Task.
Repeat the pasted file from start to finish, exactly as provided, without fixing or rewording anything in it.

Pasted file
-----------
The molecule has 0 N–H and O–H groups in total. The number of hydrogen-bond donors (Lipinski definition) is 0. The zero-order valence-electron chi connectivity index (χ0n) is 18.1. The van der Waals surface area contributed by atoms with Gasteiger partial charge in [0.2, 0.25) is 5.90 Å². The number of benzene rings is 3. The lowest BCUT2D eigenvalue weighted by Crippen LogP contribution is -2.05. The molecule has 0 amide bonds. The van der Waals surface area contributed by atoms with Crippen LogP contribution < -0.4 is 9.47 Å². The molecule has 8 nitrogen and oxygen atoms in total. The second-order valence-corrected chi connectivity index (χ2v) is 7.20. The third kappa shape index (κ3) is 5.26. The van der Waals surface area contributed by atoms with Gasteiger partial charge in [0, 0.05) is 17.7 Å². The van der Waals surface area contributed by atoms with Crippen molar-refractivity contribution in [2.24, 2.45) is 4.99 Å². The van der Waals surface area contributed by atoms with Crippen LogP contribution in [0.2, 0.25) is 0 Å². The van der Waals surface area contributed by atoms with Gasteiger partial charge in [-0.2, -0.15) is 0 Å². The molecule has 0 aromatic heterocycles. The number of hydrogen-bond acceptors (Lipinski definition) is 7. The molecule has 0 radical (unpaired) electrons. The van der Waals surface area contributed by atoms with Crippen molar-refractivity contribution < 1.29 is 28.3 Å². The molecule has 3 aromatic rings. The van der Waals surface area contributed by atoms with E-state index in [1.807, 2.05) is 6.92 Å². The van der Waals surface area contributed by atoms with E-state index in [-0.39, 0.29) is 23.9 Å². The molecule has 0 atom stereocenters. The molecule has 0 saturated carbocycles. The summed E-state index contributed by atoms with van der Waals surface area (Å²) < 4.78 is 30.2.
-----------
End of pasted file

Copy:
The molecule has 0 N–H and O–H groups in total. The number of hydrogen-bond donors (Lipinski definition) is 0. The zero-order valence-electron chi connectivity index (χ0n) is 18.1. The van der Waals surface area contributed by atoms with Gasteiger partial charge in [0.2, 0.25) is 5.90 Å². The number of benzene rings is 3. The lowest BCUT2D eigenvalue weighted by Crippen LogP contribution is -2.05. The molecule has 0 amide bonds. The van der Waals surface area contributed by atoms with Crippen LogP contribution < -0.4 is 9.47 Å². The molecule has 8 nitrogen and oxygen atoms in total. The second-order valence-corrected chi connectivity index (χ2v) is 7.20. The third kappa shape index (κ3) is 5.26. The van der Waals surface area contributed by atoms with Gasteiger partial charge in [0, 0.05) is 17.7 Å². The van der Waals surface area contributed by atoms with Crippen molar-refractivity contribution in [2.24, 2.45) is 4.99 Å². The van der Waals surface area contributed by atoms with Crippen LogP contribution in [0.2, 0.25) is 0 Å². The van der Waals surface area contributed by atoms with Gasteiger partial charge in [-0.2, -0.15) is 0 Å². The molecule has 0 aromatic heterocycles. The number of hydrogen-bond acceptors (Lipinski definition) is 7. The molecule has 0 radical (unpaired) electrons. The van der Waals surface area contributed by atoms with Crippen molar-refractivity contribution < 1.29 is 28.3 Å². The molecule has 3 aromatic rings. The van der Waals surface area contributed by atoms with E-state index in [1.807, 2.05) is 6.92 Å². The van der Waals surface area contributed by atoms with E-state index in [-0.39, 0.29) is 23.9 Å². The molecule has 0 atom stereocenters. The molecule has 0 saturated carbocycles. The summed E-state index contributed by atoms with van der Waals surface area (Å²) < 4.78 is 30.2.